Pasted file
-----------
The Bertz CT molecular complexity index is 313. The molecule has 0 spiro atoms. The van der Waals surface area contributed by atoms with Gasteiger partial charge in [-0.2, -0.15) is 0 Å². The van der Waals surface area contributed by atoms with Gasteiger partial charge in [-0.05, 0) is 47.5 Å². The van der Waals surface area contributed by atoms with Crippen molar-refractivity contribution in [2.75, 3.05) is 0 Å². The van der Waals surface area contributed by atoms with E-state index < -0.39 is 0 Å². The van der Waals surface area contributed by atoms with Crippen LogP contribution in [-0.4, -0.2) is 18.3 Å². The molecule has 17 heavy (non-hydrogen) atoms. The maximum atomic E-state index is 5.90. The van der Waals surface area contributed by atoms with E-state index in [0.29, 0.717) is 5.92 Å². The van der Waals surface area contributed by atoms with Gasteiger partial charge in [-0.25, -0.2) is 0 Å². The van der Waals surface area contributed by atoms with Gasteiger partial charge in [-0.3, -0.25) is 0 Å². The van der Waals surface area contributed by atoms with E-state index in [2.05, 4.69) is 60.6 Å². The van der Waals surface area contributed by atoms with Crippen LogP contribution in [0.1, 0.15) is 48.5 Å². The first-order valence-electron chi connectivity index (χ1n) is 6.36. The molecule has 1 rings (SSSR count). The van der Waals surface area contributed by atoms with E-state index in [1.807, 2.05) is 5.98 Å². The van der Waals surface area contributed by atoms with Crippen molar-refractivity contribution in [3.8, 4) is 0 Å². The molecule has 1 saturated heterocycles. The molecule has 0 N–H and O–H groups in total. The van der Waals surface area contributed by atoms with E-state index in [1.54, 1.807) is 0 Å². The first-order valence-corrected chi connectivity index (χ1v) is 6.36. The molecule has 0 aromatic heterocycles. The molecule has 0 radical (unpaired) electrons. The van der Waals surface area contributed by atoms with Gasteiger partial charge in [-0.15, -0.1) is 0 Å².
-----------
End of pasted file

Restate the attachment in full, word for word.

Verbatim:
The Bertz CT molecular complexity index is 313. The molecule has 0 spiro atoms. The van der Waals surface area contributed by atoms with Gasteiger partial charge in [-0.2, -0.15) is 0 Å². The van der Waals surface area contributed by atoms with Gasteiger partial charge in [-0.05, 0) is 47.5 Å². The van der Waals surface area contributed by atoms with Crippen molar-refractivity contribution in [2.75, 3.05) is 0 Å². The van der Waals surface area contributed by atoms with E-state index < -0.39 is 0 Å². The van der Waals surface area contributed by atoms with Crippen LogP contribution in [-0.4, -0.2) is 18.3 Å². The molecule has 17 heavy (non-hydrogen) atoms. The maximum atomic E-state index is 5.90. The van der Waals surface area contributed by atoms with E-state index in [0.29, 0.717) is 5.92 Å². The van der Waals surface area contributed by atoms with Gasteiger partial charge in [-0.25, -0.2) is 0 Å². The van der Waals surface area contributed by atoms with Gasteiger partial charge in [-0.3, -0.25) is 0 Å². The van der Waals surface area contributed by atoms with E-state index in [2.05, 4.69) is 60.6 Å². The van der Waals surface area contributed by atoms with Crippen LogP contribution in [0.1, 0.15) is 48.5 Å². The first-order valence-electron chi connectivity index (χ1n) is 6.36. The molecule has 1 rings (SSSR count). The van der Waals surface area contributed by atoms with E-state index in [1.807, 2.05) is 5.98 Å². The van der Waals surface area contributed by atoms with Crippen molar-refractivity contribution in [3.8, 4) is 0 Å². The molecule has 1 saturated heterocycles. The molecule has 0 N–H and O–H groups in total. The van der Waals surface area contributed by atoms with E-state index in [1.54, 1.807) is 0 Å². The first-order valence-corrected chi connectivity index (χ1v) is 6.36. The molecule has 0 aromatic heterocycles. The molecule has 0 radical (unpaired) electrons. The van der Waals surface area contributed by atoms with Gasteiger partial charge in [-0.15, -0.1) is 0 Å².